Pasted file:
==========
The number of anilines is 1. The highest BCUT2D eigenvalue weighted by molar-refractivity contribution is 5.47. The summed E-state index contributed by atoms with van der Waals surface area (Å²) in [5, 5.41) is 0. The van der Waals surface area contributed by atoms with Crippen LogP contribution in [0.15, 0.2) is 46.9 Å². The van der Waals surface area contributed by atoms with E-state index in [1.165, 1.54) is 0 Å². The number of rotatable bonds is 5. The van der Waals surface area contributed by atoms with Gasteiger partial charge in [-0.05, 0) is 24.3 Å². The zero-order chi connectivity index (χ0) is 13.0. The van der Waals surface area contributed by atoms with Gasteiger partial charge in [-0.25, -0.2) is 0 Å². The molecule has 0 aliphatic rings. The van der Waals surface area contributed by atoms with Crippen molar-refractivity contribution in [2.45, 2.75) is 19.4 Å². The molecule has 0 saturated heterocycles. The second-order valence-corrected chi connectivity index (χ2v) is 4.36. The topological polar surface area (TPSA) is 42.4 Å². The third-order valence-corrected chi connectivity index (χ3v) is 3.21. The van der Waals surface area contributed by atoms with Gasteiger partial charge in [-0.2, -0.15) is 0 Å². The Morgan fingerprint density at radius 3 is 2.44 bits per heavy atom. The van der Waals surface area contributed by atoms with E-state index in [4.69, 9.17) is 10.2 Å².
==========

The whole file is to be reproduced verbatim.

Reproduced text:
The number of anilines is 1. The highest BCUT2D eigenvalue weighted by molar-refractivity contribution is 5.47. The summed E-state index contributed by atoms with van der Waals surface area (Å²) in [5, 5.41) is 0. The van der Waals surface area contributed by atoms with Crippen LogP contribution in [0.15, 0.2) is 46.9 Å². The van der Waals surface area contributed by atoms with E-state index in [1.165, 1.54) is 0 Å². The number of rotatable bonds is 5. The van der Waals surface area contributed by atoms with Gasteiger partial charge in [-0.05, 0) is 24.3 Å². The zero-order chi connectivity index (χ0) is 13.0. The van der Waals surface area contributed by atoms with Gasteiger partial charge in [-0.25, -0.2) is 0 Å². The molecule has 0 aliphatic rings. The van der Waals surface area contributed by atoms with Crippen molar-refractivity contribution in [2.45, 2.75) is 19.4 Å². The molecule has 0 saturated heterocycles. The second-order valence-corrected chi connectivity index (χ2v) is 4.36. The topological polar surface area (TPSA) is 42.4 Å². The third-order valence-corrected chi connectivity index (χ3v) is 3.21. The van der Waals surface area contributed by atoms with Gasteiger partial charge in [-0.2, -0.15) is 0 Å². The Morgan fingerprint density at radius 3 is 2.44 bits per heavy atom. The van der Waals surface area contributed by atoms with E-state index in [4.69, 9.17) is 10.2 Å².